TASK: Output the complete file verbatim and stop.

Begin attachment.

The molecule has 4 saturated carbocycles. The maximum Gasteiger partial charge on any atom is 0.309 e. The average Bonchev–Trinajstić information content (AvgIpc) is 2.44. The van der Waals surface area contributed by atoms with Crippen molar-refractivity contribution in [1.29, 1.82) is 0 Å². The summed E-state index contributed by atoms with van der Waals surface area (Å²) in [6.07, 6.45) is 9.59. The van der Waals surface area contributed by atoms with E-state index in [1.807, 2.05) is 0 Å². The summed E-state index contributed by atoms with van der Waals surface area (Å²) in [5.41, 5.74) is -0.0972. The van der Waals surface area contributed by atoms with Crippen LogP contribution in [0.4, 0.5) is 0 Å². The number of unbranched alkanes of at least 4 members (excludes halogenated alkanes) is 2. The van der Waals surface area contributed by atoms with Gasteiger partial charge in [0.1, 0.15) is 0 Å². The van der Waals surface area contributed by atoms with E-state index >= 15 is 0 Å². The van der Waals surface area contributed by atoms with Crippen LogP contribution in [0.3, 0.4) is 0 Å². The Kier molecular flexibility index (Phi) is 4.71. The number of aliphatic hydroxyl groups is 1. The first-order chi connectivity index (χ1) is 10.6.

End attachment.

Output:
The molecule has 4 saturated carbocycles. The maximum Gasteiger partial charge on any atom is 0.309 e. The average Bonchev–Trinajstić information content (AvgIpc) is 2.44. The van der Waals surface area contributed by atoms with Crippen molar-refractivity contribution in [1.29, 1.82) is 0 Å². The summed E-state index contributed by atoms with van der Waals surface area (Å²) in [6.07, 6.45) is 9.59. The van der Waals surface area contributed by atoms with E-state index in [1.807, 2.05) is 0 Å². The summed E-state index contributed by atoms with van der Waals surface area (Å²) in [5.41, 5.74) is -0.0972. The van der Waals surface area contributed by atoms with Crippen LogP contribution in [0.4, 0.5) is 0 Å². The number of unbranched alkanes of at least 4 members (excludes halogenated alkanes) is 2. The van der Waals surface area contributed by atoms with Gasteiger partial charge in [0.1, 0.15) is 0 Å². The van der Waals surface area contributed by atoms with E-state index >= 15 is 0 Å². The van der Waals surface area contributed by atoms with Crippen LogP contribution in [0.3, 0.4) is 0 Å². The Kier molecular flexibility index (Phi) is 4.71. The number of aliphatic hydroxyl groups is 1. The first-order chi connectivity index (χ1) is 10.6.